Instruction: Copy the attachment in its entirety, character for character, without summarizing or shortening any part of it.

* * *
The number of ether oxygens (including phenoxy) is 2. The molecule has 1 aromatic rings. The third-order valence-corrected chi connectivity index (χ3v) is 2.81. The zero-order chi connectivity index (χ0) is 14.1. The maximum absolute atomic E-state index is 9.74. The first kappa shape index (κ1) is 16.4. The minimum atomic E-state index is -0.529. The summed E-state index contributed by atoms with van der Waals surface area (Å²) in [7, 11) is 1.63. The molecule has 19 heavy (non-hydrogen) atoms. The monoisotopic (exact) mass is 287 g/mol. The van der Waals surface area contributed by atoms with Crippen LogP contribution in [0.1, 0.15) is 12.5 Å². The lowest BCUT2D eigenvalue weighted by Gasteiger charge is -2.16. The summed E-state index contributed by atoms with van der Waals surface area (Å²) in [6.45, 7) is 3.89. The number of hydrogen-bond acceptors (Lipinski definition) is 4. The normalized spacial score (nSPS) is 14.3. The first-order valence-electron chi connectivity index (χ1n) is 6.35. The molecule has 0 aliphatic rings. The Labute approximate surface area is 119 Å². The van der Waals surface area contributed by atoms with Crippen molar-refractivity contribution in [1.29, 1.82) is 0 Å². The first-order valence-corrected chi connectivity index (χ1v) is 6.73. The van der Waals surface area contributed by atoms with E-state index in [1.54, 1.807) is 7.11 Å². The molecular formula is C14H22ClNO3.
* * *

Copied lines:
The number of ether oxygens (including phenoxy) is 2. The molecule has 1 aromatic rings. The third-order valence-corrected chi connectivity index (χ3v) is 2.81. The zero-order chi connectivity index (χ0) is 14.1. The maximum absolute atomic E-state index is 9.74. The first kappa shape index (κ1) is 16.4. The minimum atomic E-state index is -0.529. The summed E-state index contributed by atoms with van der Waals surface area (Å²) in [7, 11) is 1.63. The molecule has 19 heavy (non-hydrogen) atoms. The monoisotopic (exact) mass is 287 g/mol. The van der Waals surface area contributed by atoms with Crippen LogP contribution in [0.1, 0.15) is 12.5 Å². The lowest BCUT2D eigenvalue weighted by Gasteiger charge is -2.16. The summed E-state index contributed by atoms with van der Waals surface area (Å²) in [6.45, 7) is 3.89. The number of hydrogen-bond acceptors (Lipinski definition) is 4. The normalized spacial score (nSPS) is 14.3. The first-order valence-electron chi connectivity index (χ1n) is 6.35. The molecule has 0 aliphatic rings. The Labute approximate surface area is 119 Å². The van der Waals surface area contributed by atoms with Crippen molar-refractivity contribution in [1.29, 1.82) is 0 Å². The first-order valence-corrected chi connectivity index (χ1v) is 6.73. The van der Waals surface area contributed by atoms with E-state index in [1.54, 1.807) is 7.11 Å². The molecular formula is C14H22ClNO3.